Alzheimer’s disease is a neurological condition in which the death of brain cells causes memory loss and cognitive decline.
Alzheimer’s disease affects around 5 million peopleTrusted Source in the U.S. Estimates suggest that this number will nearly triple by 2060.
The condition usually affects people aged 65 years and over, with only 10%Trusted Source of cases occurring in people younger than this.
This article provides an overview of Alzheimer’s disease, including its symptoms, causes, and possible treatment options.
Alzheimer’s disease is a condition that affects the brain. The symptoms are mild at first and become more severe over time. It is named after Dr. Alois Alzheimer, who first described the condition in 1906.
Common symptoms of Alzheimer’s disease include memory loss, language problems, and impulsive or unpredictable behavior.
One of the main features of the condition is the presence of plaques and tangles in the brain. Another feature is a loss of connection between the nerve cells, or neurons, in the brain.
These features mean that information cannot pass easily between different areas of the brain or between the brain and the muscles or organs.
As the symptoms worsen, it becomes harder for people to remember recent events, to reason, and to recognize people they know. Eventually, a person with Alzheimer’s disease may need full-time assistance.
According to the National Institute on Aging, Alzheimer’s disease is the sixth leading cause of death in the U.S. However, other recent estimates suggest that it may be the third leading cause of death, just behind heart disease and cancer.
Alzheimer’s disease is a progressive condition, meaning that the symptoms get worse over time. Memory loss is a key feature, and this tends to be one of the first symptoms to develop.
The symptoms appear gradually, over months or years. If they develop over hours or days, a person may require medical attention, as this could indicate a stroke.
Symptoms of Alzheimer’s disease include:
- Memory loss: A person may have difficulty taking in new information and remembering information. This can lead to:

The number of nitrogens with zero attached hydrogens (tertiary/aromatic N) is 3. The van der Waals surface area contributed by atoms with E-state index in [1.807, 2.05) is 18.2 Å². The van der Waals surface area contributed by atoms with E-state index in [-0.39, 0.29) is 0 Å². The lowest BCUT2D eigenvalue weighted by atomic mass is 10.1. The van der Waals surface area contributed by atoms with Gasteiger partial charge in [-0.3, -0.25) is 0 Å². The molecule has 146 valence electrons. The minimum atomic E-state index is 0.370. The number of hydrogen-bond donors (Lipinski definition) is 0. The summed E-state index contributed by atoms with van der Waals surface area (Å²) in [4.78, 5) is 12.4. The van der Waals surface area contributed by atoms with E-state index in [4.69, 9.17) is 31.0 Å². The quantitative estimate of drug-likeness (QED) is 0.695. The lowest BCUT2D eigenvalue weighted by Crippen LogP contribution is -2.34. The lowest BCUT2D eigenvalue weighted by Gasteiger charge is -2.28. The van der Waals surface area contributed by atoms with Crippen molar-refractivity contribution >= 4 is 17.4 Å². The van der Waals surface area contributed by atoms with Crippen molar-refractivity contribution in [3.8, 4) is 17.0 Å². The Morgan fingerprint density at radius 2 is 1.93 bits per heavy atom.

- repeating questions or conversations
- losing objects
- forgetting about events or appointments
- wandering or getting lost
- Cognitive deficits: A person may experience difficulty with reasoning, complex tasks, and judgment. This can lead to:
- a reduced understanding of safety and risks
- difficulty with money or paying bills
- difficulty making decisions
- difficulty completing tasks that have several stages, such as getting dressed
- Problems with recognition: A person may become less able to recognize faces or objects or less able to use basic tools. These issues are not due to problems with eyesight.
- Problems with spatial awareness: A person may have difficulty with their balance, trip over, or spill things more often, or they may have difficulty orienting clothing to their body when getting dressed.
- Problems with speaking, reading, or writing: A person may develop difficulties with thinking of common words, or they may make more speech, spelling, or writing errors.
- Personality or behavior changes: A person may experience changes in personality and behavior that include:
- becoming upset, angry, or worried more often than before
- a loss of interest in or motivation for activities they usually enjoy
- a loss of empathy
- compulsive, obsessive, or socially inappropriate behavior
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